The value of horticulturists

The great thing about going to corporate events is that you never know what stories, people or ideas will pop up. For instance at the end of August, I visited the Stokes Seeds Trail Gardens on a joint President’s Choice/ Stokes Seeds event in St. Catherines, Ontario. It turns out that the most engaging story for me was meeting Niagara College Coop student, Caitlin Ayling.

Caitlin Ayling, Stokes’ Horticultural Co-op student, Niagara College.

 

Caitlin, enrolled in the 2-year Horticultural Technician Co-op program at Niagara College, spent her co-op work placement at Stokes Seeds. The idea garden was her responsibility, from design, landscaping, picking seeds and growing. The results speak for themselves.  Caitlin knows what she is doing!

Vegetable garden 1

Stokes idea garden

I asked Caitlin why she had chosen horticulture as her career path.

“I think I decided to pursue horticulture because I just fell in love with the natural world,” says Caitlin. “There is so much to see and so much to learn, I feel being in this industry has opened up the whole world for me … how could you ever get bored?”

Caitlin chose job fulfillment over anything else.  It is certainly not the money. The average Horticultural Technician (HT) in Canada doesn’t make much. The Canadian national average is $25,940, which is 45 per cent lower than the nationwide average salary. The salaries of HTs range from $15,000 to $45,000, with most HTs making about $30, 000.

Put in another way, the 2011 Canadian poverty line figures (or Low Income Cut-offs) for 1 person released by Statistics Canada this year, ranges from $16,038 in rural areas to 23,298 in cities with more than ½ million people. And these are figures before taxes.

Assuming you work 50 weeks a year, 5 days a week 8 hours each day that calculates to  $8/hour to $11.65/hour. Minimum wage in Ontario is $10.25. Don’t work for minimum wage. Ever.

I wish I knew this figures before I became a horticulturist 30 years ago!  Information was harder to come by then, but I doubt I would have listened to anyone if they tried to burst my horticultural bubble. I don’t think it is any different today for young HTs.

Still, I will offer young HTs information that might help them map their own paths in the gardening world.  What you do with information is up to you, guys!

 

Where/who you work for matters.

  • Self-employed horticulturists have the highest earnings per year
  • Working for foundations or trusts comes close behind
  • Employees of private companies grabs the third spot.

 

As far as self-employment goes, make sure you take business and marketing courses. If you haven’t taken them while at college, you can take some inexpensive basic courses with continuing education. I did.

 

Know your hourly rates

As far as hourly wages goes, it pays to know the going rate for different places. Know the range of hourly wages you can get in each province. Try to negotiate for more. The Working in Canada website has the range for each province. Median is different from average. Median means most HTs make this amount.  Figures are for 2011/2012, except for New Brunswick, which are from 2006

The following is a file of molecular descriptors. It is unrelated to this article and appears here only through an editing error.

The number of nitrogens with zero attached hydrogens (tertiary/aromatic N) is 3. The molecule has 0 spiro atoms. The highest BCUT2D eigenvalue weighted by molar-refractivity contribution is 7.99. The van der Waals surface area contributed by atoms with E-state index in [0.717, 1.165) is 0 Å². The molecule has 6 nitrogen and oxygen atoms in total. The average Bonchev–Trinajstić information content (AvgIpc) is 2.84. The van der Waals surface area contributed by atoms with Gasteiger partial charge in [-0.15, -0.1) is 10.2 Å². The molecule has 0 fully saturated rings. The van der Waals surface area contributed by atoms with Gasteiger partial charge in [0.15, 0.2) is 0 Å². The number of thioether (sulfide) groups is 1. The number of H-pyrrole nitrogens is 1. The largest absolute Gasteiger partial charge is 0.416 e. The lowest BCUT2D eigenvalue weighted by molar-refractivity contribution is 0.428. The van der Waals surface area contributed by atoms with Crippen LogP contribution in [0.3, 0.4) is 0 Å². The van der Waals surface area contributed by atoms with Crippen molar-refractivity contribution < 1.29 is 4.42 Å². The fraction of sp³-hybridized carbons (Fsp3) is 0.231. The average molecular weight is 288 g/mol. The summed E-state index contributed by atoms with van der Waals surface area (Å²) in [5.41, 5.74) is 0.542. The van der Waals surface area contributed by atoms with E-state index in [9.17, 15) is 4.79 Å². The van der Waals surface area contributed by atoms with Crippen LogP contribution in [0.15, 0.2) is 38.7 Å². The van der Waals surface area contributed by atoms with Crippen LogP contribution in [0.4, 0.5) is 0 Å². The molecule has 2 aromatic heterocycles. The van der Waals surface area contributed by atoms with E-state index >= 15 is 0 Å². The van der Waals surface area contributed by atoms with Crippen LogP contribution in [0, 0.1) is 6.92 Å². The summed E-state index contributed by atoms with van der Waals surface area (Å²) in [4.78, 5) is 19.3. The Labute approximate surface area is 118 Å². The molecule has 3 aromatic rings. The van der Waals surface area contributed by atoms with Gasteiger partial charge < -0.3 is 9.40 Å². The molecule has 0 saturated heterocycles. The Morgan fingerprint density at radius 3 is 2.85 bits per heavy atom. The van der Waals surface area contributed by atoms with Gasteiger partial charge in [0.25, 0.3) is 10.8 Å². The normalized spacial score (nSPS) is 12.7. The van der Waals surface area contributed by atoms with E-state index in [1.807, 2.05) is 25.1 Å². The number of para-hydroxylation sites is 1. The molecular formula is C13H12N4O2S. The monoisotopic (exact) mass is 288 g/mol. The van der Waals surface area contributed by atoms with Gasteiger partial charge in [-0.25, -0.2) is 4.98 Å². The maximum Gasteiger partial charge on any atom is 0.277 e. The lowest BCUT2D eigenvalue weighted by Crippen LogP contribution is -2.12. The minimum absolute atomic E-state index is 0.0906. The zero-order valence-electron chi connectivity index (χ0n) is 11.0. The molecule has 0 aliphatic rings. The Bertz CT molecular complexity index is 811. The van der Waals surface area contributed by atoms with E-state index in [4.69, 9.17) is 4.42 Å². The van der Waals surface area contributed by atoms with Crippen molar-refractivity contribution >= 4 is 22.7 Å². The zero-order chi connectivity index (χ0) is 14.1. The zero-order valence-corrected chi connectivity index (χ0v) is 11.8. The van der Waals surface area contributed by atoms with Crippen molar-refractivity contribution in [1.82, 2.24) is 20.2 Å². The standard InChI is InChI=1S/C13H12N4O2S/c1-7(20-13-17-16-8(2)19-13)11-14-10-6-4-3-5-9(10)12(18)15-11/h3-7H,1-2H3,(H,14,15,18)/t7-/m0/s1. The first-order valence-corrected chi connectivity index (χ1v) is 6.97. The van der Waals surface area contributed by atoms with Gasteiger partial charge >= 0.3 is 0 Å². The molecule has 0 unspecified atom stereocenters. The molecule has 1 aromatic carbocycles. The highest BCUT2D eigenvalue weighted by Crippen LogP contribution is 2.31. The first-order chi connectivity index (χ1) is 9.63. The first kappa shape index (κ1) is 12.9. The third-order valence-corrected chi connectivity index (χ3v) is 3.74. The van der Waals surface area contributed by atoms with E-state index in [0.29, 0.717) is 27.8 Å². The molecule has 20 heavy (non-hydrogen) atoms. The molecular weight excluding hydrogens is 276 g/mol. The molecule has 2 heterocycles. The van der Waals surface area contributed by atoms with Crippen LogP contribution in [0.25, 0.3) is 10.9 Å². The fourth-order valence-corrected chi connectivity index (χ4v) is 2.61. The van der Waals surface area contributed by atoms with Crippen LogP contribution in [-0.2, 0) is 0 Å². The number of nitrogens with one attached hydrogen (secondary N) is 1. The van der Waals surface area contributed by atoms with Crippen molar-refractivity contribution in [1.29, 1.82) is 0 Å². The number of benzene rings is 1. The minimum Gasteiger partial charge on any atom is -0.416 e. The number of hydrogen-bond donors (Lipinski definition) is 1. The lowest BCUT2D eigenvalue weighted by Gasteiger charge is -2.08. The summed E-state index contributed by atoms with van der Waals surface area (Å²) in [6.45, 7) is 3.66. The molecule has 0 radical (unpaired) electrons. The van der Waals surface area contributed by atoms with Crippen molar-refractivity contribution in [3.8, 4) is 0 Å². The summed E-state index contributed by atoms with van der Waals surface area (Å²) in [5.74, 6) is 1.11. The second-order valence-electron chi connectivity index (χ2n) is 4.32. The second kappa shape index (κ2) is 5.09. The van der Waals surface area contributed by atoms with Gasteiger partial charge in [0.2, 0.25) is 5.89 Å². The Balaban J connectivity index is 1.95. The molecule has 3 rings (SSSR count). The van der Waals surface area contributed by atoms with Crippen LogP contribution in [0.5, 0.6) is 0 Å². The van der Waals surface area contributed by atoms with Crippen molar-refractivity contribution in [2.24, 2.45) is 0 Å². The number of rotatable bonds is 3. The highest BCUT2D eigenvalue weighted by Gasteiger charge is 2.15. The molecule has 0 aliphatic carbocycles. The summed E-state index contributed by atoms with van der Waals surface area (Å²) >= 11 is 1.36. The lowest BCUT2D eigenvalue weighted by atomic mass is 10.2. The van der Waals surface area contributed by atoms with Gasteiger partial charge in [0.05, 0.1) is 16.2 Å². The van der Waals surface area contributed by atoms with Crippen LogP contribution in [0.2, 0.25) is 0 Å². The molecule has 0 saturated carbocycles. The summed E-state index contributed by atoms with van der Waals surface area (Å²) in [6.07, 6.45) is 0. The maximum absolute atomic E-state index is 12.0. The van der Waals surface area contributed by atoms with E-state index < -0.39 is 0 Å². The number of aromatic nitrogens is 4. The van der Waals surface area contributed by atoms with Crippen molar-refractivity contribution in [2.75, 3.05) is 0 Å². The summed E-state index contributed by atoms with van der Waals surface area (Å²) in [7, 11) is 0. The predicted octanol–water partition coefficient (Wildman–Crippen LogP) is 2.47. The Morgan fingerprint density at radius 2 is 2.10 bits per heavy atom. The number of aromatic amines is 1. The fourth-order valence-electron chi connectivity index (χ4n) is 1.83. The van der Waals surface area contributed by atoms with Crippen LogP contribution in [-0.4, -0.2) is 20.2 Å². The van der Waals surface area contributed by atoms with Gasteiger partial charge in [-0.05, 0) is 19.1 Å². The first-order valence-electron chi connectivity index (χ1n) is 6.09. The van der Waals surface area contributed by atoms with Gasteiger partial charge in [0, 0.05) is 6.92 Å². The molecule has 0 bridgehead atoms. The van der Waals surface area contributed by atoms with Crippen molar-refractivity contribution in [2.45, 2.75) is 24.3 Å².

Landscape and Horticulture Technicians and Specialists’ 20111/2012 Hourly Wage

Province Low Median High
Source: Working in Canada
Alberta 13.50 22.50 35.76
British Columbia 12.00 22.00 34.15
Manitoba 14.25 17.41 21.40
New Brunswick 10.00 15.70 20.04
Newfoundland & Labrador 14.00 16.00 21.00
Northwest Territories N/A N/A N/A
Nova Scotia 14.00 16.00 20.80
Nunavut N/A N/A N/A
Ontario 12.00 22.00 38.49
Prince Edward Island 14.00 15.98 20.57
Québec 14.00 16.34 23.05
Saskatchewan 14.00 17.00 23.79
Yukon N/A N/A N/A

 

Working in Canada breaks down the hourly rates to cities within each province. Check that out as well. You work hard for your money. Don’t accept minimum wage or the low end of your profession.  HTs are trained professionals.

Another aside. Canada is known for its gender inequity in income. “Canada sits behind Sri Lanka, Lesotho and Latvia, at No. 20, in a global measure of equality between men and women.” Globe and Mail

 

On average, the estimated earned income for Canadian women is $28,315 compared with $40,000 for men. Globe and Mail.

$3.57: Average amount by women earned less per hour than men for full-time work in Canada in 2012 (ranges from parity in PEI to $5.79 an hour in Alberta) Globe and Mail.

 

It is especially bad in the horticultural industry. And it has nothing to do with maternity leave. Believe me.

The Ontario Ministry of Training, Colleges and Universities surveyed 155 Landscape and Horticulture Technician graduates (who graduated between 1989 to 1999). In 1999, most men were making $27, 062 whereas most women were making $17,468. Men were making 55 per cent more than women!

Don’t accept the line that “guys work harder/lift more than you do, so they get paid more.” Women don’t get a discount on their HT education, so why should they be paid less?

The bottom line: if you work with awareness, you can have fulfilling work  and make a decent living as a horticulturist.  You are worth it.

 

Kudos to Stokes Seeds for hiring a HT Co-op student!

Edible flowers


Written by Cristina da Silva
Wednesday, September 18, 2013 in Soil People

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